Routing techniques are required for sending data between sensor nodes and base station for communication. There are many ways to classify the routing protocols. Almost all of the routing protocols can be classified as data-centric, hierarchical and location based according to the network structure. In data-centric routing all nodes are typically assigned equal roles or functionality. In hierarchical-based routing however, nodes will play different role in the network. In locationbased routing sensor node’s positions are exploited to route data in the network. The wireless medium is inherently less secure because its broadcast nature makes eavesdropping simple. Any transmission can easily be intercepted, altered, or replayed by an adversary. The wireless medium allows an attacker to easily intercept valid packets and easily inject malicious ones. Although this problem is not unique to sensor networks, traditional solutions must be adapted to efficiently execute on sensor networks. Developing energy-efficient routing protocol on wireless sensor networks is one of the important challenges. Therefore, a key area of WSN research is to develop a routing protocol that consumes low energy. Unfortunately, current routing protocols suffer from many security vulnerabilities. Already many solutions have been proposed to defend attack that live for short duration on the network [3][4]. But these solutions do not defend permanent resource depletion attack. The battery power consumption attacks at routing layer protocol to completely disable networks, by depleting node’s battery power and it is defined as vampire attacks. These attacks never flood the network with large amount of data instead it drains node’s life by delaying the packets. Protocols such as SEAD[6], Ariadne[7], SAODV[13]are securely designed but do prevent the vampire attacks Existing security scheme are limited to other layers such as medium access control or application layers but not to the routing layer to secure vampire attacks[5]. In section 2 energy draining attacks in source routing protocol is reviewed. In section 3 evaluation of energy draining attacks on stateless and stateful routing protocol. In section 4 secure routing protocols against vampire attacks are discussed. Section 5 presents a simulation based performance comparison of existing and proposed protocol. In section 6 presents the conclusion.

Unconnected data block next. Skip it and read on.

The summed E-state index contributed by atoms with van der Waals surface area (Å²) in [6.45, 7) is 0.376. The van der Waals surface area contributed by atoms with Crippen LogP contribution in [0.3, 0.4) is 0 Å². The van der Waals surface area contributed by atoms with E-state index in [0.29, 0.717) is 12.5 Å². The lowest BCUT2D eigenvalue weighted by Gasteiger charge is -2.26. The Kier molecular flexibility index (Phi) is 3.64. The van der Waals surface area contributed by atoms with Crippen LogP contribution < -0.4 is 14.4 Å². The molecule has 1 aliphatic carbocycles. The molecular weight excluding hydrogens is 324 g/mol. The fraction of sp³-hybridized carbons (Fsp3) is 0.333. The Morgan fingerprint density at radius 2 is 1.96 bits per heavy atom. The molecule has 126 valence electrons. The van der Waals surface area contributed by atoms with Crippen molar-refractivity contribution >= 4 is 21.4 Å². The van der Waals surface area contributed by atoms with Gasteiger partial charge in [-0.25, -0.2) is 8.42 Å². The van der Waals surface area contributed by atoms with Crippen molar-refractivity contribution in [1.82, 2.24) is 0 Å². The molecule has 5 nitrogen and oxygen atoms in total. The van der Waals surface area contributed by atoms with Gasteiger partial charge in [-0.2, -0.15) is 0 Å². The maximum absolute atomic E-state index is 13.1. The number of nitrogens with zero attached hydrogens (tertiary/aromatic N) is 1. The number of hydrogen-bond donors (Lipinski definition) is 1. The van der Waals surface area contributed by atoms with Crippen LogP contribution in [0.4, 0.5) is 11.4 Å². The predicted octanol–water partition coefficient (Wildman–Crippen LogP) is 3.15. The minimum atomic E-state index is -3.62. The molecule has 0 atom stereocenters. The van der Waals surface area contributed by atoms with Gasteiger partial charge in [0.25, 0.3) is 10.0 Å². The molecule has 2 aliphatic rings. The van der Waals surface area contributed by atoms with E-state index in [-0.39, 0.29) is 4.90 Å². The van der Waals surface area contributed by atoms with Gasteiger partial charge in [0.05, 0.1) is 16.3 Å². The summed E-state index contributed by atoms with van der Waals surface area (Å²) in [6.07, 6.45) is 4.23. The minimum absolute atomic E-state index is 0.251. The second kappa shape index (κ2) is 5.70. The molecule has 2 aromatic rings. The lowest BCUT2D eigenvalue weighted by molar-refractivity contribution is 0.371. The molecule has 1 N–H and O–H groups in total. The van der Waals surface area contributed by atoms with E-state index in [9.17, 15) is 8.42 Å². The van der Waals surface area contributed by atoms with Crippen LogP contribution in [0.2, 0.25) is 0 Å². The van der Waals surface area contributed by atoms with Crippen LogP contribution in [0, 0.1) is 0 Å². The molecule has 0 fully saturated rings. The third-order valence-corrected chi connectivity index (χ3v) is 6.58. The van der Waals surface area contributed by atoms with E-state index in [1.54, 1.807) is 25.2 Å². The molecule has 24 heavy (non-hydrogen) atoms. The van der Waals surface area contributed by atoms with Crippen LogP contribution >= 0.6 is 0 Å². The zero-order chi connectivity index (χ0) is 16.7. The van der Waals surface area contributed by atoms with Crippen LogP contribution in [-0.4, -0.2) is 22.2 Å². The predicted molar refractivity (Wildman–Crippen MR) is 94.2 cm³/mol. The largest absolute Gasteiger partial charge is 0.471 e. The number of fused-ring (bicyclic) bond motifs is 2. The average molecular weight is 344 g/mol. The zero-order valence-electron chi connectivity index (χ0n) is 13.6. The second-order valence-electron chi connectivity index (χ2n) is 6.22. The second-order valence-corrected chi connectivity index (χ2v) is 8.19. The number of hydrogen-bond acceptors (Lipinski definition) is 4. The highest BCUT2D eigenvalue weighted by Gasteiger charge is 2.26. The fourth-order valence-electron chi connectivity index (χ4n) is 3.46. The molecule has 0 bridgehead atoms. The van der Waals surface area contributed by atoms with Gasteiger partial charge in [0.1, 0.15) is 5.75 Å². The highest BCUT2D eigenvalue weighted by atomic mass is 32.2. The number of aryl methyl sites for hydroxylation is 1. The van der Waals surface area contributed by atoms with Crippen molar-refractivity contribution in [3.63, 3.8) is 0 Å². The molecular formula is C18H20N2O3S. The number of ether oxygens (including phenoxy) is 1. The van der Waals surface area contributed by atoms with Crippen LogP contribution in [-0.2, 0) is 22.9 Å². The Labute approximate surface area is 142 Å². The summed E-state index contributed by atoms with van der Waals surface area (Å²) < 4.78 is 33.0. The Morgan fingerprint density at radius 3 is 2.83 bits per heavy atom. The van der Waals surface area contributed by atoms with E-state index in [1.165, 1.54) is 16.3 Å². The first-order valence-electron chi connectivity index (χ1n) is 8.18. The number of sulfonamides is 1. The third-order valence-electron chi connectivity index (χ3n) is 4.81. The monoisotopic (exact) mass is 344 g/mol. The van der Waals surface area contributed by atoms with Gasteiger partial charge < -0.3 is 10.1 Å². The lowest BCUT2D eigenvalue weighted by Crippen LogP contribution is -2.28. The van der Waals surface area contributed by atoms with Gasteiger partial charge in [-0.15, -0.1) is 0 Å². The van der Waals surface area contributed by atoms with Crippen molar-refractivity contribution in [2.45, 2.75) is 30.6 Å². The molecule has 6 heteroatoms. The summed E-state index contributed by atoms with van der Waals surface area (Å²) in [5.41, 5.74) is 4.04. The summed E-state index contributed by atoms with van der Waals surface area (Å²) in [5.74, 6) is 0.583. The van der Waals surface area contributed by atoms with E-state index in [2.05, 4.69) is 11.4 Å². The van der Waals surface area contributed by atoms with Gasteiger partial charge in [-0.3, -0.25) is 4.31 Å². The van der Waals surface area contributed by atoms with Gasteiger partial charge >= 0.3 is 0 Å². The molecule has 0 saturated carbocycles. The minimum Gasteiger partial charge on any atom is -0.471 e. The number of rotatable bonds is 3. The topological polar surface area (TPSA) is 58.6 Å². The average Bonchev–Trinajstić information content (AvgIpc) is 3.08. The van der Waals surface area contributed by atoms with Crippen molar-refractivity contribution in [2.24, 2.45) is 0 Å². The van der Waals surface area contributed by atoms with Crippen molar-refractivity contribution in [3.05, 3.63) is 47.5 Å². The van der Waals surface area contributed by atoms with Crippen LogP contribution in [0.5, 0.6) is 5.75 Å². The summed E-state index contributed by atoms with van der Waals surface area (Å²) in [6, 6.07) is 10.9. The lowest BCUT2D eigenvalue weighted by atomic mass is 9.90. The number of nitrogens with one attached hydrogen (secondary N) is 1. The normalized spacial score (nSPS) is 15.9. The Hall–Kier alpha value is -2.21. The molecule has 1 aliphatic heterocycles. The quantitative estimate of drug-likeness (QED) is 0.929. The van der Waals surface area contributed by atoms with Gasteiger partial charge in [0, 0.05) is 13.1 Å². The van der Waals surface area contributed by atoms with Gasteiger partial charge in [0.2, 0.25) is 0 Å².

OVERVIEW

Energy/Power Consumption of the sensing device should be minimized since their limited energy resource determines their lifetime. Communication is especially expensive in terms of power. Security mechanisms must give special effort to be communication efficient in order to be energy efficient. Providing security over such a network is equally challenging. Security mechanisms must be scalable to very large networks while maintaining high computation and communication efficiency. Depending on the function of the particular sensor network, the sensor nodes may be left unattended for long periods of time. Vampire attack has influenced the protocols like link state, distance vector, source routing, beacon routing and sensor routing .
image
In source routing protocol a malicious source can construct a route that leads to (a) carousel attack and (b) stretch attack. In carousel attack an adversary forms a loop for routing packets as shown in Fig.1.In stretch attack an adversary construct artificially long routes as shown in Fig.2.
image